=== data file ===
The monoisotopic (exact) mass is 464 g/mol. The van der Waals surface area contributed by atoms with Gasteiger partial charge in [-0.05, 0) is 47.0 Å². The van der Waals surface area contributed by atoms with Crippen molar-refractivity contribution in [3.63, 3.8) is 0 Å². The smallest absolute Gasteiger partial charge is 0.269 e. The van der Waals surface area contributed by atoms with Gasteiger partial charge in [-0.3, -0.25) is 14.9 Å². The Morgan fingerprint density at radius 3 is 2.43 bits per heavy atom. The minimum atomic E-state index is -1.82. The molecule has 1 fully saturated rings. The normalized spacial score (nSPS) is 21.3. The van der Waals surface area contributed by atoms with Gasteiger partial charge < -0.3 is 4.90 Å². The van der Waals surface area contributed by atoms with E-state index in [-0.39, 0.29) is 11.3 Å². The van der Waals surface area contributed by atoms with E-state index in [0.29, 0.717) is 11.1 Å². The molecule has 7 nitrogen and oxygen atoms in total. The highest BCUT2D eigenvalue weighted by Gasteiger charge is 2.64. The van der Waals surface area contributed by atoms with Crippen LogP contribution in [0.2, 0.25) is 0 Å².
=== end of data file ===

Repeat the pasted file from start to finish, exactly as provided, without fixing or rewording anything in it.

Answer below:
The monoisotopic (exact) mass is 464 g/mol. The van der Waals surface area contributed by atoms with Gasteiger partial charge in [-0.05, 0) is 47.0 Å². The van der Waals surface area contributed by atoms with Crippen molar-refractivity contribution in [3.63, 3.8) is 0 Å². The smallest absolute Gasteiger partial charge is 0.269 e. The van der Waals surface area contributed by atoms with Gasteiger partial charge in [-0.3, -0.25) is 14.9 Å². The Morgan fingerprint density at radius 3 is 2.43 bits per heavy atom. The minimum atomic E-state index is -1.82. The molecule has 1 fully saturated rings. The normalized spacial score (nSPS) is 21.3. The van der Waals surface area contributed by atoms with Gasteiger partial charge < -0.3 is 4.90 Å². The van der Waals surface area contributed by atoms with E-state index in [-0.39, 0.29) is 11.3 Å². The van der Waals surface area contributed by atoms with E-state index in [0.29, 0.717) is 11.1 Å². The molecule has 7 nitrogen and oxygen atoms in total. The highest BCUT2D eigenvalue weighted by Gasteiger charge is 2.64. The van der Waals surface area contributed by atoms with Crippen LogP contribution in [0.2, 0.25) is 0 Å².